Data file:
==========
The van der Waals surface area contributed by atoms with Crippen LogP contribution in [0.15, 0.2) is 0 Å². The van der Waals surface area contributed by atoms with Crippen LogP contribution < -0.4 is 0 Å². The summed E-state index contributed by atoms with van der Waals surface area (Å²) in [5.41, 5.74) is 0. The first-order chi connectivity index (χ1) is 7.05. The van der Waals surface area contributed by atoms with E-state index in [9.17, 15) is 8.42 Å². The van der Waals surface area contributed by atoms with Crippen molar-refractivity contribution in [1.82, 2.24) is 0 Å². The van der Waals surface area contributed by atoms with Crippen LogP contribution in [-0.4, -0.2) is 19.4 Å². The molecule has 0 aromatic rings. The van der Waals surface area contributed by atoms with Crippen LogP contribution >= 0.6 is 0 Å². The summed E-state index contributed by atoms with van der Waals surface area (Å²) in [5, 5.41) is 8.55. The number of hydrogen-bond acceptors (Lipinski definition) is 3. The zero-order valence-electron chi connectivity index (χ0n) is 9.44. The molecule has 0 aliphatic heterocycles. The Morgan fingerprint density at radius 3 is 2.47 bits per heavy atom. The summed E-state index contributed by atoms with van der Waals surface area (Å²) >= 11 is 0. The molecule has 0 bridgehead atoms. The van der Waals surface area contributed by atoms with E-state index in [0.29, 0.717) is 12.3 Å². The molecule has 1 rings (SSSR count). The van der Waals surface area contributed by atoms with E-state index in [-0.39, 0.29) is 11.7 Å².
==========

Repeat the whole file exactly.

The van der Waals surface area contributed by atoms with Crippen LogP contribution in [0.15, 0.2) is 0 Å². The van der Waals surface area contributed by atoms with Crippen LogP contribution < -0.4 is 0 Å². The summed E-state index contributed by atoms with van der Waals surface area (Å²) in [5.41, 5.74) is 0. The first-order chi connectivity index (χ1) is 7.05. The van der Waals surface area contributed by atoms with E-state index in [9.17, 15) is 8.42 Å². The van der Waals surface area contributed by atoms with Crippen molar-refractivity contribution in [1.82, 2.24) is 0 Å². The van der Waals surface area contributed by atoms with Crippen LogP contribution in [-0.4, -0.2) is 19.4 Å². The molecule has 0 aromatic rings. The van der Waals surface area contributed by atoms with Crippen LogP contribution >= 0.6 is 0 Å². The summed E-state index contributed by atoms with van der Waals surface area (Å²) in [5, 5.41) is 8.55. The number of hydrogen-bond acceptors (Lipinski definition) is 3. The zero-order valence-electron chi connectivity index (χ0n) is 9.44. The molecule has 0 aliphatic heterocycles. The Morgan fingerprint density at radius 3 is 2.47 bits per heavy atom. The summed E-state index contributed by atoms with van der Waals surface area (Å²) >= 11 is 0. The molecule has 0 bridgehead atoms. The van der Waals surface area contributed by atoms with E-state index in [0.29, 0.717) is 12.3 Å². The molecule has 1 rings (SSSR count). The van der Waals surface area contributed by atoms with E-state index in [-0.39, 0.29) is 11.7 Å².